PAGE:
COCKSUCKER BLUES 1972 ROBERT FRANK ROLLING STONES LOST DOCUMENTARY DVD-R!
There was much anticipation for the band’s arrival in the United States, since they had not visited there since the 1969 disaster at the Altamont Free Concert, in which a fan was stabbed and beaten to death by Hells Angels, with the incident being caught on camera. Behind the scenes, the tour embodied debauchery, lewdness and hedonism.
The film was shot cinéma vérité, with several cameras available for anyone in the entourage to pick up and start shooting. This allowed the film’s audience to witness backstage parties, drug use (Mick Taylor is shown smoking marijuana with some roadies and Mick Jagger seen snorting cocaine backstage), roadie and groupie antics, and the Stones with their defenses down. One scene includes a groupie in a hotel room injecting heroin.
The film came under a court order which forbade it from being shown unless the director, Robert Frank, was physically present. This ruling stemmed from the conflict that arose when the band, having commissioned the film, decided that its content was embarrassing and potentially incriminating, and did not want it shown. Frank felt otherwise, hence the ruling.
According to Ray Young, “The salty title notwithstanding, its nudity, needles and hedonism was supposedly incriminating and the picture was shelved—this during a liberal climate that saw the likes of Cry Uncle! and Chafed Elbows playing in neighborhood theatres.” Deep Throat was released in the same year. A Rolling Stones concert film, Ladies and Gentlemen: The Rolling Stones, was released instead, and Cocksucker Blues was indefinitely shelved.
The court order in question also enjoined Frank against exhibiting Cocksucker Blues more frequently than four times per year in an “archival setting” with Frank being present.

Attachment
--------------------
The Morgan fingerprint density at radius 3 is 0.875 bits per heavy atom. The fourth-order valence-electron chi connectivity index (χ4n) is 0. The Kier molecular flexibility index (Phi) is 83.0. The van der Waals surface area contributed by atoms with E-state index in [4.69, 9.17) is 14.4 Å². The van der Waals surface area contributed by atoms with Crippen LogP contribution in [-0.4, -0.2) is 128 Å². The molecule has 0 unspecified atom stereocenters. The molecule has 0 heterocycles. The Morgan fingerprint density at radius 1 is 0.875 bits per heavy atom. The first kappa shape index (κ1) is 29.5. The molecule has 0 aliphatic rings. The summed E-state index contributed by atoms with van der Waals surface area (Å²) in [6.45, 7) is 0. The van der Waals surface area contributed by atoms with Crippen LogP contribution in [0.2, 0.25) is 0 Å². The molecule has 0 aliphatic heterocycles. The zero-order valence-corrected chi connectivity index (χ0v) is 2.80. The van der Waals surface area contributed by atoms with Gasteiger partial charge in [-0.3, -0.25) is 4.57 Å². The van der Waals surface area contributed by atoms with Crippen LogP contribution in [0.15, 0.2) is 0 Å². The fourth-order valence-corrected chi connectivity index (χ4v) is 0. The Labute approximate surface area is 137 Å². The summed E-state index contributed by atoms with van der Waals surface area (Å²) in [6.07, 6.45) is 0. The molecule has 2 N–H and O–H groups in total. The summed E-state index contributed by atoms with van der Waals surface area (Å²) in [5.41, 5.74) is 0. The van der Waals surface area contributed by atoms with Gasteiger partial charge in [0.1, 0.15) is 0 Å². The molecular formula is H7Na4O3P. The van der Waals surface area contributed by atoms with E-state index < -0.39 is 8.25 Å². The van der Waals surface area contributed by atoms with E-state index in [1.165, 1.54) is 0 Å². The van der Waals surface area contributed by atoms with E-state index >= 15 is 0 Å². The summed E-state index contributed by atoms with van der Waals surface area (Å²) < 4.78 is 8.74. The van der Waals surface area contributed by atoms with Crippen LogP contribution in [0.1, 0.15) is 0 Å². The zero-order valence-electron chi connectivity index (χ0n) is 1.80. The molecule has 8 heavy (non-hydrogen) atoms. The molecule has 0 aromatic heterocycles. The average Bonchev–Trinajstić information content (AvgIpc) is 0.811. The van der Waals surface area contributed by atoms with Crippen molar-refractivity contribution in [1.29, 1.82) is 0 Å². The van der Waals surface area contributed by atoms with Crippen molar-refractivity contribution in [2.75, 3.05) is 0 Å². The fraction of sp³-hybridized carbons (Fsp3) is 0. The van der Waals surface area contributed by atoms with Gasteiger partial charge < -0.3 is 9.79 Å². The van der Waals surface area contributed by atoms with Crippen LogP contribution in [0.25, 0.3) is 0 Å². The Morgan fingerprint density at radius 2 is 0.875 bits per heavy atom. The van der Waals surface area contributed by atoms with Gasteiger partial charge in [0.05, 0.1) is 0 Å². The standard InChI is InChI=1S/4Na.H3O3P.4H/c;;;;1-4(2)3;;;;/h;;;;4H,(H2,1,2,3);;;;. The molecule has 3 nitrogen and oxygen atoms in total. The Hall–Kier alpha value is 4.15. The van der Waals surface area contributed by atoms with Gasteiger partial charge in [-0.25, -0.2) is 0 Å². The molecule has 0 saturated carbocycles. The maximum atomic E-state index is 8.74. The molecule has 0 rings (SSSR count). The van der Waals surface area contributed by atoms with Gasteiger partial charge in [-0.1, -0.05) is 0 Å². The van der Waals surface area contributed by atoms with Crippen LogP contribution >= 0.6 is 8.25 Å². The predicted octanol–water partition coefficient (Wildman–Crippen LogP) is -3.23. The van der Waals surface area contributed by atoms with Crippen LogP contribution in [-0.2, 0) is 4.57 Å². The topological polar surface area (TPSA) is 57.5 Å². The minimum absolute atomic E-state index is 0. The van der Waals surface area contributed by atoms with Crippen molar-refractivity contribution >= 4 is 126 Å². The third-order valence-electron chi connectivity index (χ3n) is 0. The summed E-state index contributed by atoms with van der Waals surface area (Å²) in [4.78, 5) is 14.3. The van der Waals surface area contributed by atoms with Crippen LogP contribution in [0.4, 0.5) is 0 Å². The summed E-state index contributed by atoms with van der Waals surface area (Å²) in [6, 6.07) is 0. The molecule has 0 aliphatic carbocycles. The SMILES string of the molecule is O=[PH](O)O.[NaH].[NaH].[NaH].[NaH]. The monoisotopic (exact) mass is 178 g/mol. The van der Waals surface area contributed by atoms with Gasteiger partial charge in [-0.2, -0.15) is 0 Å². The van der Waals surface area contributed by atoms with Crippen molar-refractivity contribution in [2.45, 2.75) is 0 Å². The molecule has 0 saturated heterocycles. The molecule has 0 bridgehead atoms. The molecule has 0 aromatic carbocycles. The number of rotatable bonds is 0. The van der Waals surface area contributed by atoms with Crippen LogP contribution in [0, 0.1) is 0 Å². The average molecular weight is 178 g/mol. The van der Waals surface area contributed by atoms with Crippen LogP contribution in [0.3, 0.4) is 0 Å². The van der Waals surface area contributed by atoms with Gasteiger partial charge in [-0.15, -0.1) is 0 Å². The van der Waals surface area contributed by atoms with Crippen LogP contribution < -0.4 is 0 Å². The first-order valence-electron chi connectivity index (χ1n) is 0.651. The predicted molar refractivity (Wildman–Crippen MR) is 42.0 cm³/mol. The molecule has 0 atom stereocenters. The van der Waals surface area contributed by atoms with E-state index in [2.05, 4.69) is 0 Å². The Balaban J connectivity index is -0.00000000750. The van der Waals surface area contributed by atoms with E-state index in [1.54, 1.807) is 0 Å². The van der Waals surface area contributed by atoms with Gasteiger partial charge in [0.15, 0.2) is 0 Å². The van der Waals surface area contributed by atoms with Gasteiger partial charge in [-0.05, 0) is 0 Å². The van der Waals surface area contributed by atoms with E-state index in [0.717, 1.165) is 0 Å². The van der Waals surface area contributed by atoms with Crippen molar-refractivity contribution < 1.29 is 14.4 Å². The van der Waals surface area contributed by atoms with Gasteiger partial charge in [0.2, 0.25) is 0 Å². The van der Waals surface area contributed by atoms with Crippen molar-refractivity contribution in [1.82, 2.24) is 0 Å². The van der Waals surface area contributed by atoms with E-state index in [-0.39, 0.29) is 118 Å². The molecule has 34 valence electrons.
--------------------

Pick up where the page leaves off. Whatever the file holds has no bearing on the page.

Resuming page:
The film was screened at the Metropolitan Museum of Art in New York on October 3, 2009 (curator Jeff Rosenheim, introducing the movie, mentioned that Robert Frank was “in the building,” but pointed out that the building was over two million square feet); the film has also been screened at the Museum of Modern Art in New York in November 2012 as part of a two-week festival, “The Rolling Stones: 50 Years on Film”. The film was also screened November 15, 2013 at the Cleveland Cinematheque. Shown in late night at a Santa Monica, California theatre to turn-away crowds, the first night was met with a stink bomb in the ventilation. The film was shown anyway. The film also screened at the Chuck Jones Theater during the 2015 Telluride Film Festival, and with Frank present at the Rotterdam, Netherlands 2015 International Documentary Film Festival Amsterdam ‘IDFA’ as part of a Frank retrospective.
Inevitably, the film was eventually uploaded online for those interested in viewing it!
color, mono, fullscreen, VHS transfer runs 89 minutes. DVD-R comes packaged as shown in blue DVD case, wrapped in plastic!